Although it is possible that the perfect tense refers to an event in the mind of God before the world was created, there is absolutely nothing in the grammatical text itself that demands that interpretation. That interpretation is simply commandeered from other passages they see as teaching absolute predestination, which they then place in John 6:39.

That fact, coupled with the present tense didoosin in John 6:37, and the present tense, active voices of "seeing" and "believing" in John 6:40, leans the interpretation to a present interaction between the Father and man, not an exclusive action by the Father in the distant past.

What shall we say in response to this?  A striking  fact to note is that Mr. Sungenis assumes the presence of “free will” in the exact same way an Arminian does (and Mr. Windsor did).  Yet, the text never makes reference to such a concept, and instead denies the very heart of that concept in 6:44.  He asserts, “From our perspective, it is very easy to interpret this as the Father having given to Jesus those who responded to the grace the Father gave them. They respond by their free will.”  Yet, there is nothing about God giving “grace” to anyone, nor is there any reference to “free will.”  The point I made in the program is completely skipped by Mr. Sungenis in his response, that being the fact that the giving of the Father to the Son preceeds the coming of those so given to the Son.  Further, the context of the passage, that being the unbelief of those who are hearing His words, is ignored as well.  Instead, a foreign context of “free will” theology is inserted out of nowhere, and the text is left in a jumbled mess.  In fact, the reader may well notice that Sungenis’ interpretation does not follow the flow of the text: it skips from one section to another, even making 6:40 determinative in the meaning of the words that come immediately before it, rather than following the logical method of realizing that 6:40 is to be interpreted in light of what comes in 6:37-40.  In fact, it is unfair to say that Mr. Sungenis is even offering exegesis here: he is offering Mr. Windsor a way around the offered exegesis, but is not actually exegeting the passage at all.

Now we can summarize this response as follows:  1) the perfect tense does not tell us this took place in eternity (i.e., it could take place as a result of human action); 2) John 6:40 indicates that man actively believes, and 3) the use of the present tense “give” in 6:37 refutes the interpretation White makes of 6:39.  Let’s respond to each of these arguments in turn.

“The perfect tense is irrelevant” argument. 

I emphasized the use of the perfect tense with Mr. Windsor because he was inserting into the text his concept of free-willism, and limiting God to the role of responding to the actions of man. In fact, he introduced a very unusual, very difficult to understand idea of how men are given to Christ “at the last day.”  I pointed out this was impossible, since the action of giving by the Father obviously comes before the “last day.” Look again at the text:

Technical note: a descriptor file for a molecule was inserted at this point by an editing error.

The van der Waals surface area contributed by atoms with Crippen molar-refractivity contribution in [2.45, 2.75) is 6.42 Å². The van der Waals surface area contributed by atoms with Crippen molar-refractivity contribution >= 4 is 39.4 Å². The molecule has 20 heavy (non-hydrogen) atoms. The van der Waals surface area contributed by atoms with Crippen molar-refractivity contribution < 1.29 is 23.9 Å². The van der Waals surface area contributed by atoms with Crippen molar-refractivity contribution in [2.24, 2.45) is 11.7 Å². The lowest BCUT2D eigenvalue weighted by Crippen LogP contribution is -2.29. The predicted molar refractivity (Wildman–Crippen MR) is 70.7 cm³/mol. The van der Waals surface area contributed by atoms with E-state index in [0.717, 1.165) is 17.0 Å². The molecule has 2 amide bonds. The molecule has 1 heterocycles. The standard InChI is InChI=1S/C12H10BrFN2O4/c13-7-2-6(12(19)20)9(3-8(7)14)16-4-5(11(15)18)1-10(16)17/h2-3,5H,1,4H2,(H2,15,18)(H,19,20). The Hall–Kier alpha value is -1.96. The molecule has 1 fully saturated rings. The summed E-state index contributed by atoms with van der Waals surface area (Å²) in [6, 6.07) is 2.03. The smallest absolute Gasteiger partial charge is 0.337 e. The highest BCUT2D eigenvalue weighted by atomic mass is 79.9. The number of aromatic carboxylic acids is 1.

"This is the will of Him who sent Me, that of all that He has given Me I lose nothing, but raise it up on the last day.

Obviously, “raise up on the last day” is a terminal action: the danger of “losing” then must come before the last day.  The giving, therefore, is logically prior to the last day, which contradicts what Mr. Windsor was trying to say.  Further, and naturally, the “giving” would precede the experience of danger on the part of any who might otherwise be lost, hence, it precedes (as is seen in 6:37) any action on the part of those who are so given.

Mr. Sungenis divorces this passage from the context.  As I noted in my exegesis, 6:38-39 explains the glorious claim of 6:37: "All that the Father gives Me will come to Me, and the one who comes to Me I will certainly not cast out.”  Why do all who are given by the Father to the Son come to the Son?  And why will He not cast out the one who comes to Him?  Verses 38 and 39 explain this in the text, but not in the attempted explanation offered by Mr. Sungenis.  He joins Mr. Windsor in reversing the order of the action of 6:37 (i.e., he makes the giving of the Father dependent upon the coming of the believer, when the text says it is the other way around).

The perfect tense makes sense in the context in which it is used: Christ came to do the will of the Father.  Surely Christ knew, when He came to earth, what that will was, did He not?  Are we to actually believe that what Jesus is saying here is that He came to perform a general salvation of an unknown group, so that the text really should say, “This is the will of Him who sent Me, that of all that He will give Me upon the basis of their free will action I lose nothing, but raise it up on the last day”?  How would that be relevant to the assertion of 6:37?  Remember, Jesus is explaining the unbelief of the crowd: how would this explain their unbelief, since such would involve the assertion that they have the very ability to believe that is denied to them in 6:44 and 6:65?